James: Ya, I’ve primarily been involved in using it in a qualitative research method for academics, and been involved in supporting a number of academic programs, one in the Czech Republic, one in Australia, in Britain. So, trying to gather high quality data that meets rigorous academic standards, it’s absolutely ideal for that. And one of the reasons is, that to my knowledge, theres an additional feature called a ‘cleanness rating’ that allows you to go back through the interview and look at just how clean or how leading what the interview and come out with a quantitive method.

There is no other interview method that allows you to go back and look at that and assess the reliability of the data gathered during the interview. That’s a big, big bonus in that area.

Sharon: And even in interviews where there’s not recording capabilities, like with a lot of the businesses I work with, they can’t record, but they can go back and look at their notes. So if your aware of asking clean questions and staying clean in principle, keeping your stuff out, you can still go back and ask “How did I do?”, “Where were areas that I interjected?”, “Where were areas that I changed the frame or even the topic?”.

James: And, I’m not directly involved in some of these areas, but I know people who use it quite extensively these days as a market research tool. And again, if you want to find out what people really think, you better keep your own stuff out of it. It’s also in focus groups, for example gathering information that way. It’s particularly now being used as a specification tool, like in information technology (IT), gathering the users requirements for example.

Again, its similar to what you were saying. Theres a specialist in the IT industry who’s interviewing someone who’s not a computer specialist, and its very easy for specialist to start making all sorts of assumptions.

And one area I am particularly interested in is in the health field. There are no more specialists than doctors. Highly, highly specialized. They have their own language, their own way of thinking. And its, you know we’ve all been interviewed by a doctor. And its really important, I think, that the patients own way of expressing themselves is preserved and not lost.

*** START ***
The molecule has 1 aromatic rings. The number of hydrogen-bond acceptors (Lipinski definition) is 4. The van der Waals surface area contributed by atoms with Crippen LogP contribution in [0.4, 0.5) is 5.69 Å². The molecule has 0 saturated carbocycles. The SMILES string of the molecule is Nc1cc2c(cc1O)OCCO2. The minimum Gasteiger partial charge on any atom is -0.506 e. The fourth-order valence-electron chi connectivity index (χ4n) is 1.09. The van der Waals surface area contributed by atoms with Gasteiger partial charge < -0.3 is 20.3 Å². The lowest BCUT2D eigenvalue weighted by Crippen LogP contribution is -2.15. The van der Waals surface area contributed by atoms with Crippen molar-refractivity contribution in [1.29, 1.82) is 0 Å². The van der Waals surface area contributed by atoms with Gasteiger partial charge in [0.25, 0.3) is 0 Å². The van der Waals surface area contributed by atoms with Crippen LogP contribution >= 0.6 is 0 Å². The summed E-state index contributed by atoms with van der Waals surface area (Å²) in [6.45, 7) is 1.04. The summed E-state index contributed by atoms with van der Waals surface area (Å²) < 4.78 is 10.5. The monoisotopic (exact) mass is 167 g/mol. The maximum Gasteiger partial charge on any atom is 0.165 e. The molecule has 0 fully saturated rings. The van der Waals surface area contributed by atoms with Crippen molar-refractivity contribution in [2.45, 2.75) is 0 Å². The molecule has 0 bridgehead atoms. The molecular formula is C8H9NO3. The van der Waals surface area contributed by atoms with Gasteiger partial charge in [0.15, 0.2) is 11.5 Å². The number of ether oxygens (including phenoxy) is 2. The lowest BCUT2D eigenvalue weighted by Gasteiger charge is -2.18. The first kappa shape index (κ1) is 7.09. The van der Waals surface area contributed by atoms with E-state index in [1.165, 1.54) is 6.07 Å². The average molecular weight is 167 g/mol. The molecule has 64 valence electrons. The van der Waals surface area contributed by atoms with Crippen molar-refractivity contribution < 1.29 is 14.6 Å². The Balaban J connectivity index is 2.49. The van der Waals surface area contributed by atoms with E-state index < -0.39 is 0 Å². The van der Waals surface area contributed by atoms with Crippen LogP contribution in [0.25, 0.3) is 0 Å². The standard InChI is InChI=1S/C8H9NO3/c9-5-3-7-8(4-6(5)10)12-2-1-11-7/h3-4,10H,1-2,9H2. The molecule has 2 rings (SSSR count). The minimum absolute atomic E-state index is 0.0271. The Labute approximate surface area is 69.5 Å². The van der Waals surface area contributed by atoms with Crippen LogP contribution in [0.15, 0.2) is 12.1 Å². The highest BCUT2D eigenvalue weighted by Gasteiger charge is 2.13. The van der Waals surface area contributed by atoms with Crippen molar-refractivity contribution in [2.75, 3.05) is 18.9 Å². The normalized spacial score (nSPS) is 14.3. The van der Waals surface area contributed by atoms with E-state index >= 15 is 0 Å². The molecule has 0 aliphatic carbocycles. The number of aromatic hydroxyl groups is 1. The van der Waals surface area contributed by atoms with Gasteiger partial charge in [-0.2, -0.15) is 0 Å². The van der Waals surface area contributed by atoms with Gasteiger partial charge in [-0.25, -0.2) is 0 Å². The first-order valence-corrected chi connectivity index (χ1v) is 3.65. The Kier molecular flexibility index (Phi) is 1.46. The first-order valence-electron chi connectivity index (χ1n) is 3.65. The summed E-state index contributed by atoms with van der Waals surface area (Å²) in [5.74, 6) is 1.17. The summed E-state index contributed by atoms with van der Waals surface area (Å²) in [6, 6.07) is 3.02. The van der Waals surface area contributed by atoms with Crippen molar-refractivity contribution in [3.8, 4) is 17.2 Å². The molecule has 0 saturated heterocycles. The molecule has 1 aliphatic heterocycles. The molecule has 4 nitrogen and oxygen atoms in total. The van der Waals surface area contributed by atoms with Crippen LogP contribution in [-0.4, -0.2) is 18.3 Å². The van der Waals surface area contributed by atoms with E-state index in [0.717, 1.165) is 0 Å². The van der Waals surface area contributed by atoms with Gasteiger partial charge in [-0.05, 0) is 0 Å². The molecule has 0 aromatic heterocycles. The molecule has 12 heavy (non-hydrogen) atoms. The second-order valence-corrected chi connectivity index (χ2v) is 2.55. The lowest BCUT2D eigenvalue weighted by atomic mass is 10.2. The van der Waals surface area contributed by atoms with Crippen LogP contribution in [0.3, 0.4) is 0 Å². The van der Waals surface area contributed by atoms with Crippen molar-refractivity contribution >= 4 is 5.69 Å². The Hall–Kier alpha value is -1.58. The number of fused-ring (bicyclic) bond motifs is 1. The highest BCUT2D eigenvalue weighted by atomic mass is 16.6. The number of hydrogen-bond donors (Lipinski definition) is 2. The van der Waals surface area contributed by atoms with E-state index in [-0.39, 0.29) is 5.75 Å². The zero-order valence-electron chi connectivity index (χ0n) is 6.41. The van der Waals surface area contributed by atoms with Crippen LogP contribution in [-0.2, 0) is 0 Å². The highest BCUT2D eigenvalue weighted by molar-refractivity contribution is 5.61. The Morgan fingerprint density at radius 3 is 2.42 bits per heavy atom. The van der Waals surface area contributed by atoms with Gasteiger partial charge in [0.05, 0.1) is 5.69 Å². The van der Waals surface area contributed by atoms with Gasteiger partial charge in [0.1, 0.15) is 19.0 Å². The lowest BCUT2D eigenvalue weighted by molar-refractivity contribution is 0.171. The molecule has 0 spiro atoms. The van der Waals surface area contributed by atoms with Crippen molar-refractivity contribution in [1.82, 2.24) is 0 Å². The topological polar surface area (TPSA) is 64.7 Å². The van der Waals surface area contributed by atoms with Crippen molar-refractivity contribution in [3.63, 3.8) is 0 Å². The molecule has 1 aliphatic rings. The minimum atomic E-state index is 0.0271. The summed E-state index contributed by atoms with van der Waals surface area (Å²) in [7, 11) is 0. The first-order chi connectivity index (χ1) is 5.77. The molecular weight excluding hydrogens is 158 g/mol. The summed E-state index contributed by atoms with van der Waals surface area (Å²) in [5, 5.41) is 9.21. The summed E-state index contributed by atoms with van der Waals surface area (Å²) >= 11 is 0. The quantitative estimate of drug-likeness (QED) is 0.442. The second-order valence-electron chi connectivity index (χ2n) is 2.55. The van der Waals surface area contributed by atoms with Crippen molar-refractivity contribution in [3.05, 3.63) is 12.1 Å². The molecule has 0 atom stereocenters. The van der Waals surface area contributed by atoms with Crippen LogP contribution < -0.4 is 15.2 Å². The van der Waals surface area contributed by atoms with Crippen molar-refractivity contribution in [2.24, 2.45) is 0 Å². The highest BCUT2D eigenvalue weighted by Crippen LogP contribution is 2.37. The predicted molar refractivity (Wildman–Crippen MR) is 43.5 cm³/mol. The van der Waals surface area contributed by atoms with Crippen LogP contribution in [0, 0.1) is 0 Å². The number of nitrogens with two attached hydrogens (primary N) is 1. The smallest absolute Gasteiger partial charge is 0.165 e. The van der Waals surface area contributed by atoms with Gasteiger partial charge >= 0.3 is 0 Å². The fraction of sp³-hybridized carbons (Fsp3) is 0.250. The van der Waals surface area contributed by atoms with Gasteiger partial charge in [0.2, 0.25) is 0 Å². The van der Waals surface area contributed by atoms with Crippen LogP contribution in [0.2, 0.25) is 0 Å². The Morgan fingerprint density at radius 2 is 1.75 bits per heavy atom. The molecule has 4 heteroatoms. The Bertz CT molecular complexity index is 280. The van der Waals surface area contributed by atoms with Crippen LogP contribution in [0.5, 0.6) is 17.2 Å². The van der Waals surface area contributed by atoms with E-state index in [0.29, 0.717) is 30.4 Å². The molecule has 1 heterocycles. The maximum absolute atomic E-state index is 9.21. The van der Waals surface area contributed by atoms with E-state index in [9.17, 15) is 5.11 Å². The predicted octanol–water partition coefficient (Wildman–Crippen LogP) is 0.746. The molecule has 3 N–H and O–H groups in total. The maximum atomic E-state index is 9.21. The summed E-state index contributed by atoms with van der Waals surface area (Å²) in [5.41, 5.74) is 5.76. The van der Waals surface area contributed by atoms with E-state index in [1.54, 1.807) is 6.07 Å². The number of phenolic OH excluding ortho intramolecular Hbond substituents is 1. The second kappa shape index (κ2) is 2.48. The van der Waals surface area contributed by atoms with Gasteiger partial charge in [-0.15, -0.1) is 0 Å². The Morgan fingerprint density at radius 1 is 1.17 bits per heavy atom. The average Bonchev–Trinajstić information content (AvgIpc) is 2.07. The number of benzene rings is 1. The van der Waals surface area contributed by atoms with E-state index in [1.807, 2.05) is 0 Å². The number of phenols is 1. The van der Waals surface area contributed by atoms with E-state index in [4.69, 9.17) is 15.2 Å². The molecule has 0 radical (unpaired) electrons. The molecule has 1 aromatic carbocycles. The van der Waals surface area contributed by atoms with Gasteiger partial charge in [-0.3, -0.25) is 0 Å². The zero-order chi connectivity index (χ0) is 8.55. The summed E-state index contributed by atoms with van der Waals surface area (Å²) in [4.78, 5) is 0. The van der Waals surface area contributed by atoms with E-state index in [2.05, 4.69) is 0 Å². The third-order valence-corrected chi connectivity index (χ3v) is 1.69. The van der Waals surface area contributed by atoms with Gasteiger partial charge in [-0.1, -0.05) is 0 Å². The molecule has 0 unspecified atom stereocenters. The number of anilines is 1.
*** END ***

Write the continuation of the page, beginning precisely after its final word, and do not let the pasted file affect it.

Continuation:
Sharon: I’m wondering, pretty much what I’ve found is that pretty much any time, any kind of conversation where your eliciting information from someone else, whether it’s a coaching intake, hiring, HR (human resource), I mean, this frame of thinking, this kind of thinking and using these questions can be really useful.

James: And what surprises a lot of people when they first come across this idea is how even changing a single word in a question can have a significant effect on the answer your given. It can get down to that level of influence, unwitting influence. And, as you said, people become much more aware of their language. Instead of just throwing out questions, they take time to ask questions that are formulated to give the other person the maximum opportunity to answer in any way they want. That’s the kind of key benefit of the process.

Sharon: So in a way, better questions and a different kind of listening, lead to more authentic answers which eventually leads to better qualitative data, and results, what ever needs to happen from that data.

James: I think it’s an important point you make that what people report is the more they ask clean language questions the better listener they get, because they actually hear what’s said. It’s a strange kind of by product that comes out of it. But what I reckon one of the reasons is that when you actually get the few basic clean language questions under your belt, you know, easy ..they roll off the tongue quite easily, you’ve got loads of space to actually listen to what the person is saying and actually think about what they’ve just said. But, without formulating what’s the next question going to be or formulate some clever question which can take up too much cognitive space.